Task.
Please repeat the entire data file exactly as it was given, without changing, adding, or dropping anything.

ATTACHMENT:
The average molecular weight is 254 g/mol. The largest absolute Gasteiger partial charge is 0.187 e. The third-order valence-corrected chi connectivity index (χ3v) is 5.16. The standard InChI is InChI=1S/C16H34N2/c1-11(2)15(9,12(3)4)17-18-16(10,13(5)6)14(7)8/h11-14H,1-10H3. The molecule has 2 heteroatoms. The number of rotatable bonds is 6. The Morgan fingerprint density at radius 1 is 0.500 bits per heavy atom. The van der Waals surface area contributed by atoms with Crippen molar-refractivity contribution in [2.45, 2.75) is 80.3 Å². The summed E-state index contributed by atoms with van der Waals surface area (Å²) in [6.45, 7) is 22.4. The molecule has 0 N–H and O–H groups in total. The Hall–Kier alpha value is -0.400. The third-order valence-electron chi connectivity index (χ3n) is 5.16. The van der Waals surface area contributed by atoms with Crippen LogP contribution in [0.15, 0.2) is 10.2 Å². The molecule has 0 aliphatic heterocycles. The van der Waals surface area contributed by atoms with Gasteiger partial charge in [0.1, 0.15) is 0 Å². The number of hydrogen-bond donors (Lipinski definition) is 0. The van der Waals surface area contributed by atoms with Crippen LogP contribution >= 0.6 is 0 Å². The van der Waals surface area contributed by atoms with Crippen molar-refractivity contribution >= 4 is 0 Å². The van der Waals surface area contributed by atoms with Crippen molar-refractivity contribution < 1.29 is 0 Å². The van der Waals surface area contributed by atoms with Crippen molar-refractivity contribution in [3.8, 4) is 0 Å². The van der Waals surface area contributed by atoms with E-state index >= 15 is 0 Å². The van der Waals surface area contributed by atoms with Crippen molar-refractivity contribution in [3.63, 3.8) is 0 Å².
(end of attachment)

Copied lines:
The average molecular weight is 254 g/mol. The largest absolute Gasteiger partial charge is 0.187 e. The third-order valence-corrected chi connectivity index (χ3v) is 5.16. The standard InChI is InChI=1S/C16H34N2/c1-11(2)15(9,12(3)4)17-18-16(10,13(5)6)14(7)8/h11-14H,1-10H3. The molecule has 2 heteroatoms. The number of rotatable bonds is 6. The Morgan fingerprint density at radius 1 is 0.500 bits per heavy atom. The van der Waals surface area contributed by atoms with Crippen molar-refractivity contribution in [2.45, 2.75) is 80.3 Å². The summed E-state index contributed by atoms with van der Waals surface area (Å²) in [6.45, 7) is 22.4. The molecule has 0 N–H and O–H groups in total. The Hall–Kier alpha value is -0.400. The third-order valence-electron chi connectivity index (χ3n) is 5.16. The van der Waals surface area contributed by atoms with Crippen LogP contribution in [0.15, 0.2) is 10.2 Å². The molecule has 0 aliphatic heterocycles. The van der Waals surface area contributed by atoms with Gasteiger partial charge in [0.1, 0.15) is 0 Å². The number of hydrogen-bond donors (Lipinski definition) is 0. The van der Waals surface area contributed by atoms with Crippen LogP contribution >= 0.6 is 0 Å². The van der Waals surface area contributed by atoms with Crippen molar-refractivity contribution >= 4 is 0 Å². The van der Waals surface area contributed by atoms with Crippen molar-refractivity contribution < 1.29 is 0 Å². The van der Waals surface area contributed by atoms with Crippen molar-refractivity contribution in [3.8, 4) is 0 Å². The van der Waals surface area contributed by atoms with E-state index >= 15 is 0 Å². The van der Waals surface area contributed by atoms with Crippen molar-refractivity contribution in [3.63, 3.8) is 0 Å².